I. Review by Original Proceeding

It clear that the trial court did not act in excess of its jurisdiction in denying the plaintiff's request or entering the protective order in this case. See Curtis, Inc. v. District Court, 186 Colo. 226, 526 P.2d 1335 (1974); C.R.C.P. 26, 34. The mere fact that an error by the trial court, acting within its jurisdiction, may later be corrected on appeal is not dispositive of this court's original jurisdiction, however. See Weaver Construction Co. v. District Court, Colo., 545 P.2d 1042 (1976); cf., Denver & Rio Grande W. R.R. v. District Court, 141 Colo. 208, 347 P.2d 495 (1959). In particular, significant cases of where the posture of the litigation is such that no adequate remedy exists, may justify this court's invocation of its supervisory powers by means of original jurisdiction. See Weaver Construction Co. v. District Court, supra; Lucas v. District Court, 140 Colo. 510, 345 P.2d 1064 (1959). Accordingly, an original proceeding provided the only means for review of the order which is before us in this case.

II. Destructive Testing

The substantive issue is one of first impression in this jurisdiction. While matters of discovery are generally left to the discretion of the trial court, the special nature of "destructive" testing requires that some standards be established for the guidance of trial courts.

Our discovery rules, patterned after the Federal Rules of Civil Procedure, provide several devices for ferreting out the relevant and necessary facts prior to trial. The purposes behind the discovery rules are to eliminate surprise at trial, discover relevant evidence, simplify the issues, and promote expeditious settlement of cases without the necessity of going to trial. See Curtis, Inc. v. District Court, supra; Lucas v. District Court, supra; Crist v. Goody, 31 Colo.App. 496, 507 P.2d 478 (1972); see generally 4 J. Moore & J. Lucas, Moore's Federal Practice ¶ 26.02[2] (1976). Consistent with these remedial purposes is the range of discovery available to each party. C.R.C.P. 26(b)(1) provides:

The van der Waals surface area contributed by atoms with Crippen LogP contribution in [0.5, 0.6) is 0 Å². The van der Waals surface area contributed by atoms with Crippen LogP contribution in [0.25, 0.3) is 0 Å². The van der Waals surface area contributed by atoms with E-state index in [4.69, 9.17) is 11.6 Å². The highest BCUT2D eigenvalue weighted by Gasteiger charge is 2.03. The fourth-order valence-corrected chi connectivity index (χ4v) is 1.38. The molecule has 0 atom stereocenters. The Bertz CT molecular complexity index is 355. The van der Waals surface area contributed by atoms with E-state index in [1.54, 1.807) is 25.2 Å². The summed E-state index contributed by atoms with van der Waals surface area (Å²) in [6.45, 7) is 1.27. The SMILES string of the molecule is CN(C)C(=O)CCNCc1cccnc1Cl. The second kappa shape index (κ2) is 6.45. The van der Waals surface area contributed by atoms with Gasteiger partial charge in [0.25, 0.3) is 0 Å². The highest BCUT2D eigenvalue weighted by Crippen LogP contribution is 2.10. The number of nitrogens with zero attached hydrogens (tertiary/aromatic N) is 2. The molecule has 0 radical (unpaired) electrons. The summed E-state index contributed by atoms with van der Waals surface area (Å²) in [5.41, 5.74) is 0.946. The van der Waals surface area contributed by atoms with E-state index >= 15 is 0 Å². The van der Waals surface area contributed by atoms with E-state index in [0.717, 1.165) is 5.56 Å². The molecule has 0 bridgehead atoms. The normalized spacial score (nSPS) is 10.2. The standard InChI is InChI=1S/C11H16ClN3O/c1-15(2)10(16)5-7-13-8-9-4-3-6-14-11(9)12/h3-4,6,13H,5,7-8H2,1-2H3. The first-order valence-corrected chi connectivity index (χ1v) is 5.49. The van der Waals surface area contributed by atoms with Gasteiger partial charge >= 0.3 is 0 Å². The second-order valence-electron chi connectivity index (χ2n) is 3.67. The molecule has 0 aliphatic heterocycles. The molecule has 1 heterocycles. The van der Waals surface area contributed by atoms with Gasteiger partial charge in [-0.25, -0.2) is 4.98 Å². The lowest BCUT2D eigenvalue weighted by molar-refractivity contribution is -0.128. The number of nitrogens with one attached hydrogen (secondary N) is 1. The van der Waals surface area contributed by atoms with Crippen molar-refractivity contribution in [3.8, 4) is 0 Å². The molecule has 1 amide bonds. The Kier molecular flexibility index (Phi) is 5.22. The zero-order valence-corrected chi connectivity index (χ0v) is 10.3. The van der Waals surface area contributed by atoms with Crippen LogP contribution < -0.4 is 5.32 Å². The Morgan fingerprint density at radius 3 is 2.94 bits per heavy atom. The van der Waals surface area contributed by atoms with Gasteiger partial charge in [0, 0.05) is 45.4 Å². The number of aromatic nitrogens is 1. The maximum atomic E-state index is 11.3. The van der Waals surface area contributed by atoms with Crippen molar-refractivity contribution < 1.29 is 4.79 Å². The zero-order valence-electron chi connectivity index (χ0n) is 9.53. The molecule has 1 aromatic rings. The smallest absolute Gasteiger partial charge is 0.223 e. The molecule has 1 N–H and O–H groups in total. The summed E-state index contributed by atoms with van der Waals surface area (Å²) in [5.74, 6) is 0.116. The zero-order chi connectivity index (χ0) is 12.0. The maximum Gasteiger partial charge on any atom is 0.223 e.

"Parties may obtain discovery regarding any matter, not privileged, which is relevant to the subject matter involved in the pending action . . . including the existence, description, nature, custody, condition, and location of any books, documents, or other tangible things. . . ." (Emphasis added.)

In applying our discovery rules, our courts have consistently adhered to basic principles furthering the broad policies behind the rules. First, the rules should be construed liberally to effectuate the full extent of their truth-seeking purpose. See Crist v. Goody, supra; see generally Hickman v. Taylor, 329 U.S. 495, 67 S. Ct. 385, 91 L. Ed. 451 (1959). Second, in close cases, the balance must be struck in favor of allowing discovery. See Curtis, Inc. v. District Court, supra. Third, the party opposing discovery bears the burden of showing "good cause"[1] that he is entitled to a protective *929 order "which justice requires to protect a party or person from annoyance, embarrassment, oppression, or undue burden or expense". C.R.C.P. 26(c). See Curtis, Inc. v. District Court, supra.